These HD cameras will jump to 4K and higher definition, bringing the image quality on-par with the current crop of digital 35mm cameras. With this blurring of technology, you know that the job description will blur as well.
Ultimately, that will result in a loss of many jobs in the journalism field. Newspapers and local television will merge. If the FCC doesn't allow it, they most certainly will relax their regulations to allow such things to happen. The weight of power is on the side of the large business, not the individual. As newpapers work feverishly to generate some kind of revenue to offset what they have yielded, they would look to getting into true multimedia, by purchasing radio and local stations. If they don't have the money, television will look at this as an option, and the merger will slowly mean the merging of office space, editors (although, there will be some distinction between online, newspaper, TV and radio eds), and field workers.
Reporters will have to know how to work in front of the camera, as well as write stroies for TV and radio. Television camera operators will be merged with photographers. The camera operator of tomorrow will be able to grab high resolution frames, capable of being enlarged ten-fold and more, and then edit the footage for broadcast use.
And the upper management will make more money, while finding more ways to trim their bottom line and save more money. Streamlining, they call it. The only problem is that the stream is already too shallow. If this is the way the future will shape up in the 21st century digital age of news-gathering, they should get some seasoned talent and round the newsroom with some promising raw employees, and give them a good working environment, free of pressure-deadlines that encumber the media workplace.
These HD cameras are simply stepping stones to the 2K, 4K, and higher rez cameras. But they can only be used effectively with people who have an eye for color and composition. Those who make for effective story-telling further enhance the story by knowing how to piece it together to create a story, whether it's one with an ending or not.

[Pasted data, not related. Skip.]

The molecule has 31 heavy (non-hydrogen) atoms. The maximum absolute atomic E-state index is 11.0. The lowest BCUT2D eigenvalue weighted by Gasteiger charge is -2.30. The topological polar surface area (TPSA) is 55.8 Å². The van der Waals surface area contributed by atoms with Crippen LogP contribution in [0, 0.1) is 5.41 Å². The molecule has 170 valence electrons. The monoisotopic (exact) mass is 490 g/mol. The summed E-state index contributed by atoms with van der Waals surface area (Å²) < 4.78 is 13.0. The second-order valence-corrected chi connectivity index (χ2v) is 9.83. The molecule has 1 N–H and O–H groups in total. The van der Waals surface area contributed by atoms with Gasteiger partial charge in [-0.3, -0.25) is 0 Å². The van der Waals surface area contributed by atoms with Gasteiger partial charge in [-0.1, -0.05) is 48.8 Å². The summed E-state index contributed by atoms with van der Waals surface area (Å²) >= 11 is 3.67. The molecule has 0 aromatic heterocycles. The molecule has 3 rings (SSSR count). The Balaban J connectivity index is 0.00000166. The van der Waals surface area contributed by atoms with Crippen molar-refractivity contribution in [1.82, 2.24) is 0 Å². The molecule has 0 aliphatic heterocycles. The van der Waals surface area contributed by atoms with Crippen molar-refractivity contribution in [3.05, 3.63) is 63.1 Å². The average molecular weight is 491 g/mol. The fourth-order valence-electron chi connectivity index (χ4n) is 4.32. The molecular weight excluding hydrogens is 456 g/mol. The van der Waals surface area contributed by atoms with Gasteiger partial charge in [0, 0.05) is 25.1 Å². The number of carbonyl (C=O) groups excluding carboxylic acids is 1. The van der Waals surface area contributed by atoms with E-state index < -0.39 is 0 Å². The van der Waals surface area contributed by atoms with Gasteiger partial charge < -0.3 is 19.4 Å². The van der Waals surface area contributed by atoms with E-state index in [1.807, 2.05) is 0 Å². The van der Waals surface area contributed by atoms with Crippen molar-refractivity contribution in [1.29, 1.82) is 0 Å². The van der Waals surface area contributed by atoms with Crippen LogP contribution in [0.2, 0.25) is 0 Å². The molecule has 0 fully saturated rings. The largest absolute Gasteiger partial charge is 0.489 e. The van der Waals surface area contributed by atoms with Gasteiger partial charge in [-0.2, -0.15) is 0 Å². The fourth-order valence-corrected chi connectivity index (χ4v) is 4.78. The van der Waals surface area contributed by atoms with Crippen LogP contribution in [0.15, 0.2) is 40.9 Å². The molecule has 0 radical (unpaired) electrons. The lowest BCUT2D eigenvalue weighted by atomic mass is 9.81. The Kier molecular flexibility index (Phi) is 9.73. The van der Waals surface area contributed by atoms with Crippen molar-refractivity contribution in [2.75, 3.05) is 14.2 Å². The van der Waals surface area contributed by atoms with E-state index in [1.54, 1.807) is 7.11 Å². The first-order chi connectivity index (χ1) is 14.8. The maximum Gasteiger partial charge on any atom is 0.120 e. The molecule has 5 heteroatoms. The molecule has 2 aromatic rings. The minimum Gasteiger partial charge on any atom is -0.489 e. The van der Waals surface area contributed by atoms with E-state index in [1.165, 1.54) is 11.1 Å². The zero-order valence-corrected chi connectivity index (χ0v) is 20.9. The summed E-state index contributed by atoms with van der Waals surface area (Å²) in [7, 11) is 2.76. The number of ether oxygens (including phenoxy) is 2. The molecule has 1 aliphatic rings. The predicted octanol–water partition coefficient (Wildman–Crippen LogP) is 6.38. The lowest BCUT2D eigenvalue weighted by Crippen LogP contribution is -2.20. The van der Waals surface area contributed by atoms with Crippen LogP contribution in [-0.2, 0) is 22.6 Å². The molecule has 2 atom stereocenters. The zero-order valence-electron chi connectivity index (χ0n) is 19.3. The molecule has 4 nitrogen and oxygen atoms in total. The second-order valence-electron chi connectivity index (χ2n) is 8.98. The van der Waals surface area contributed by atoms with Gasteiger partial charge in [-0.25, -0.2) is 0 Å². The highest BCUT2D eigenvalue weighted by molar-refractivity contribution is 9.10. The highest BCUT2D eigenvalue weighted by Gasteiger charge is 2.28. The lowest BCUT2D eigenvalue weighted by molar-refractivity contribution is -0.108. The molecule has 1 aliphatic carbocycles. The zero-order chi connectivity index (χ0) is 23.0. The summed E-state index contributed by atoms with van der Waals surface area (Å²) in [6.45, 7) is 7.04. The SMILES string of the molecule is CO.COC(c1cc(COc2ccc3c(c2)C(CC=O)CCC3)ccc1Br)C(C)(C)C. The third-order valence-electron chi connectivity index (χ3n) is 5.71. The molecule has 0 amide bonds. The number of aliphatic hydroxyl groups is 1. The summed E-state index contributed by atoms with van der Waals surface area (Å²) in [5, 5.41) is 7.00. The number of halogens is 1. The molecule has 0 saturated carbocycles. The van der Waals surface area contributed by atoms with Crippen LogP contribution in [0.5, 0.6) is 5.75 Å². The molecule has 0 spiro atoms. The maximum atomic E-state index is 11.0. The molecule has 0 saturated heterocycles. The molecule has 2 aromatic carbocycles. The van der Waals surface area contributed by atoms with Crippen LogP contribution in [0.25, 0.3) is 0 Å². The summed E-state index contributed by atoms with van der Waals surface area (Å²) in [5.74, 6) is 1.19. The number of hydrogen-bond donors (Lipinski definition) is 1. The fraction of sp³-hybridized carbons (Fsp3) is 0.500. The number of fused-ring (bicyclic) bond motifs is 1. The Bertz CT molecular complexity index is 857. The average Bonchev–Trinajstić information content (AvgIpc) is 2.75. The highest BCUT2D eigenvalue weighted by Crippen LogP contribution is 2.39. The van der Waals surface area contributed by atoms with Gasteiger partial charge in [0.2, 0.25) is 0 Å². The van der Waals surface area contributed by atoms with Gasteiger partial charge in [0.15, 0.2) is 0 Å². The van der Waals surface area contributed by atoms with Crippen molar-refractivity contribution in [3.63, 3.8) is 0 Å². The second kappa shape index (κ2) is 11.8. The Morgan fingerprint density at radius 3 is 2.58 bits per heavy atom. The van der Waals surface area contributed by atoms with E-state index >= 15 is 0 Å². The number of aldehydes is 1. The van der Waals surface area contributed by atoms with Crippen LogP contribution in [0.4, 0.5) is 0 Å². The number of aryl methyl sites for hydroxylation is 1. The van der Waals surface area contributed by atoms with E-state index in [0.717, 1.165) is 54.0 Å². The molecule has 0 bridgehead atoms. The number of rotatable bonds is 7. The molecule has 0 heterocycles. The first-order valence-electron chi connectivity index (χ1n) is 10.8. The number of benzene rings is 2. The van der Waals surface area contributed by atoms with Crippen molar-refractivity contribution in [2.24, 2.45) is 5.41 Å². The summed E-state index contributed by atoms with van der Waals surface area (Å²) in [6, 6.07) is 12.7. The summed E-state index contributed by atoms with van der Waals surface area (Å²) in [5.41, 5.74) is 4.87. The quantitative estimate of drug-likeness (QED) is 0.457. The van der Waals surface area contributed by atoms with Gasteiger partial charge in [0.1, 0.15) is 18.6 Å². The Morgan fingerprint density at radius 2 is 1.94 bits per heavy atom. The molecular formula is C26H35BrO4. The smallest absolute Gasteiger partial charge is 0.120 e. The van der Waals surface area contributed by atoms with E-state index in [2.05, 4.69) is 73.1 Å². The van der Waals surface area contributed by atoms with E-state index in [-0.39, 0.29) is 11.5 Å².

Grab a camera and start shooting, people. Learn your craft well, because the time will come when you have to truly put up some well-shot and edited stories for your portfolio. Those shooting Canons and Nikons? Our days as still photojournalists are numbered. It won't be within the next year or two. But in a number of years -- perhaps within the next 5-7 years -- the mergers will start and soon sweep over the lay of the land of media.
No one expected that LP's would become antiques, but they are. Audio tapes, sold just a few years ago, and supported with automobile head units (aka radios) and home audio decks, now gather dust. But now, the CD is an elderly medium, and DVD's will follow suit in a few years, as HD-DVDs and Blu Ray disks expand the storage space. They really are opening the doorway to the UHD formats.
Ultra High definition. And we haven't even formally switched to the HD format, which is a couple years off. Even the HD_DVD's and BluRay disks are a temporary format, as the holographic DVD is being developed, to burn a multitude of layers onto a disk. These are said to hold 1.6 terabytes per disk, which equals 1600 gigabytes. See how the format is actually keeping pace with the storage media? You'll need a 1.6TB disk to hold footage from a 4K camcorder.
Learn your craft now. Hone your skills, and stay ahead of the curve, still shooters and indie videomakers. The ones who have little imagination won't last. Stand-up grab-shots won't cut it. Not with these UHD cameras. The HVX200 is only a mule. It's a playtoy compared to what's about to emerge in digital filming technology, in my honest opinion.